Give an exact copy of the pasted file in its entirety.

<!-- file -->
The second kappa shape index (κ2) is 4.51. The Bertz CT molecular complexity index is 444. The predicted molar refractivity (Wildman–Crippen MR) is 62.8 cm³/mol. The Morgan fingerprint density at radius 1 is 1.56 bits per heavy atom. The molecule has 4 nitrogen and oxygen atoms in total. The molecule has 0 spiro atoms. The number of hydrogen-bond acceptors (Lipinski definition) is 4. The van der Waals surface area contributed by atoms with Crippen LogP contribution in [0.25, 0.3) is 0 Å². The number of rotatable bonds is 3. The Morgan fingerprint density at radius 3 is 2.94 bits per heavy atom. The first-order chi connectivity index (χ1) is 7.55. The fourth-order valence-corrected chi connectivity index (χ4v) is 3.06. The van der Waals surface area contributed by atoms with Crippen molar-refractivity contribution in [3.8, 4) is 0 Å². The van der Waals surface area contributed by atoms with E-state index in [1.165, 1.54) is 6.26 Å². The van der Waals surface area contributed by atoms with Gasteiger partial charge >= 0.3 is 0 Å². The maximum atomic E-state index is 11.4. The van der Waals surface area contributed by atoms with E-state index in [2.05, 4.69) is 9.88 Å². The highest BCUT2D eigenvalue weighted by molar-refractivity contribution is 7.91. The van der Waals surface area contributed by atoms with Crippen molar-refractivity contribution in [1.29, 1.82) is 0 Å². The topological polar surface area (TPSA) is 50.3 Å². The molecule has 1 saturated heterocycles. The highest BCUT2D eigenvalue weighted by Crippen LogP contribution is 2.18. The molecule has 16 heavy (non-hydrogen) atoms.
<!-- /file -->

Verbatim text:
The second kappa shape index (κ2) is 4.51. The Bertz CT molecular complexity index is 444. The predicted molar refractivity (Wildman–Crippen MR) is 62.8 cm³/mol. The Morgan fingerprint density at radius 1 is 1.56 bits per heavy atom. The molecule has 4 nitrogen and oxygen atoms in total. The molecule has 0 spiro atoms. The number of hydrogen-bond acceptors (Lipinski definition) is 4. The van der Waals surface area contributed by atoms with Crippen LogP contribution in [0.25, 0.3) is 0 Å². The number of rotatable bonds is 3. The Morgan fingerprint density at radius 3 is 2.94 bits per heavy atom. The first-order chi connectivity index (χ1) is 7.55. The fourth-order valence-corrected chi connectivity index (χ4v) is 3.06. The van der Waals surface area contributed by atoms with Crippen molar-refractivity contribution in [3.8, 4) is 0 Å². The van der Waals surface area contributed by atoms with E-state index in [1.165, 1.54) is 6.26 Å². The van der Waals surface area contributed by atoms with Gasteiger partial charge >= 0.3 is 0 Å². The maximum atomic E-state index is 11.4. The van der Waals surface area contributed by atoms with E-state index in [2.05, 4.69) is 9.88 Å². The highest BCUT2D eigenvalue weighted by molar-refractivity contribution is 7.91. The van der Waals surface area contributed by atoms with Crippen molar-refractivity contribution in [1.29, 1.82) is 0 Å². The topological polar surface area (TPSA) is 50.3 Å². The molecule has 1 saturated heterocycles. The highest BCUT2D eigenvalue weighted by Crippen LogP contribution is 2.18. The molecule has 16 heavy (non-hydrogen) atoms.